One small step for consumers, one giant leap for the 'Internet of things'
The time for talk is over. Wearable devices are likely to take off in 2014. At the 2014 International Consumer Electronics (CES) Show in Las Vegas in early January, as many as 300 companies exhibited wearables and related products.
These new devices take many shapes and forms. Google Glass is worn like spectacles, Nike's FuelBand SE fits around the wrist, and other products are similar to rings. This diversification points to a coming boom in wearable tech.
The concept of wearable computers has existed for more than 30 years. Today's wide variety of products is attributable to the miniaturization of sensors and other core components, as well as improvements in Internet connectivity.
Trends at CES indicate there are two types of wearable device likely to become popular: wristband-style products and health monitors.
The wristband tech generally works with other devices such as smartphones and tablets. The other type monitors users' bodies to promote health and improve fitness. Recently, Google unveiled a smart contact lens that measures blood-sugar levels and other data to help tackle diabetes.
The wristbands have yet to truly take off among consumers because the ways they work with other devices do not yet appeal to a broad customer base. The devices for health, however, look set to take the market by storm. By giving users useful information about their body, including data that was previously not monitored, these devices have gained traction. Easy-to-understand features and user-friendly interfaces have also helped.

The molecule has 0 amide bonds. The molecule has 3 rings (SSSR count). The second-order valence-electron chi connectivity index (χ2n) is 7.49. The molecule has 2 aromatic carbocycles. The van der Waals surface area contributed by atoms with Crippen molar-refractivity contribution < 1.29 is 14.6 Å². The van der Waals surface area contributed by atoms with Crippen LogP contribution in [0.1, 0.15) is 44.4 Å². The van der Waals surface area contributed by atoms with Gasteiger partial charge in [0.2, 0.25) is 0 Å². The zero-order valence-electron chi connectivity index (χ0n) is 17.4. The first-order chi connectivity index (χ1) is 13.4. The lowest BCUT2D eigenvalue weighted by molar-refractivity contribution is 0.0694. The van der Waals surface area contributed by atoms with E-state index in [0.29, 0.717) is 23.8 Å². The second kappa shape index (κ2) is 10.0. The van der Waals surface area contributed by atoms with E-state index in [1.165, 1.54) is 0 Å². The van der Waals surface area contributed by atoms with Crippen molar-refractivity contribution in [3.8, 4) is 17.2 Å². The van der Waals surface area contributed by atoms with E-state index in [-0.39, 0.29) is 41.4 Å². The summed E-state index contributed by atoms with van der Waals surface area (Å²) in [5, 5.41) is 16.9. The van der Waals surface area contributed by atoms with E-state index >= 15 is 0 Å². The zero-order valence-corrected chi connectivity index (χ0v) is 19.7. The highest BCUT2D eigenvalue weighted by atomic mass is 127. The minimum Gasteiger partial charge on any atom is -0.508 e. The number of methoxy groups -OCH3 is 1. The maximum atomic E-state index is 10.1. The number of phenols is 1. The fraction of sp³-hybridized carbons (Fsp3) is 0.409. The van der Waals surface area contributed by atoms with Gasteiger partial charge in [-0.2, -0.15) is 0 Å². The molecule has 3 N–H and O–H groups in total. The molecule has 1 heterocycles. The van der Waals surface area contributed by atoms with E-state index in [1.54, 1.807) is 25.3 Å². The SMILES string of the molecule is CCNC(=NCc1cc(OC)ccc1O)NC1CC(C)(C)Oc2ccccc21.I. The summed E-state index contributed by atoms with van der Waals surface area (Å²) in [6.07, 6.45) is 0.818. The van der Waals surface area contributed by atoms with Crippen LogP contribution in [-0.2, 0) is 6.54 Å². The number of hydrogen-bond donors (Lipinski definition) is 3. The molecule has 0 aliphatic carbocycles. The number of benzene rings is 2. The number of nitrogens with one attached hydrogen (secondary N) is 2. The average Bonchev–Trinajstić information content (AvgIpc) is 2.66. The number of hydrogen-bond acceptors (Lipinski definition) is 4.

Cars and other transportation systems, as well as pets, are likely to be sucked into the monitoring trend. It is possible that the vast majority of living things and objects that move could be connected to the network. Eventually, there may be an "Internet of things (IoT)" on which everything, including inanimate objects, is connected online.
Wearable devices for people are just the beginning. Attention will inevitably shift to attaching devices to other things. Further ahead, wearable devices may be as much a part of everyday life as cars or elevators.
Networking devices in such an era would go widely unnoticed. If an Internet of things is realized, all possible data would be gathered and sent into the cloud. The immense information could then be analyzed and fed back into the offline world. This will likely lead to a synthesis between the online and offline spheres.
The technology that links people to the Internet will need to advance. We will move beyond conventional computer operating methods -- using keyboards and touch-screen panels would be no longer needed. They are likely to be replaced by technologies that allow us to interact with the cyberspace in a more natural manner. Wearable devices are one small step on the path to a hyperconnected world.
Ken Kutaragi, known as "the father of PlayStation," is president of Cyber Ai Entertainment. After joining Sony in 1975, he became Sony Computer Entertainment president, Sony executive deputy president and director and SCE honorary chairman, and now serves on the boards of numerous companies. He will regularly contribute to INNOVASIAN, our column by tech visionaries.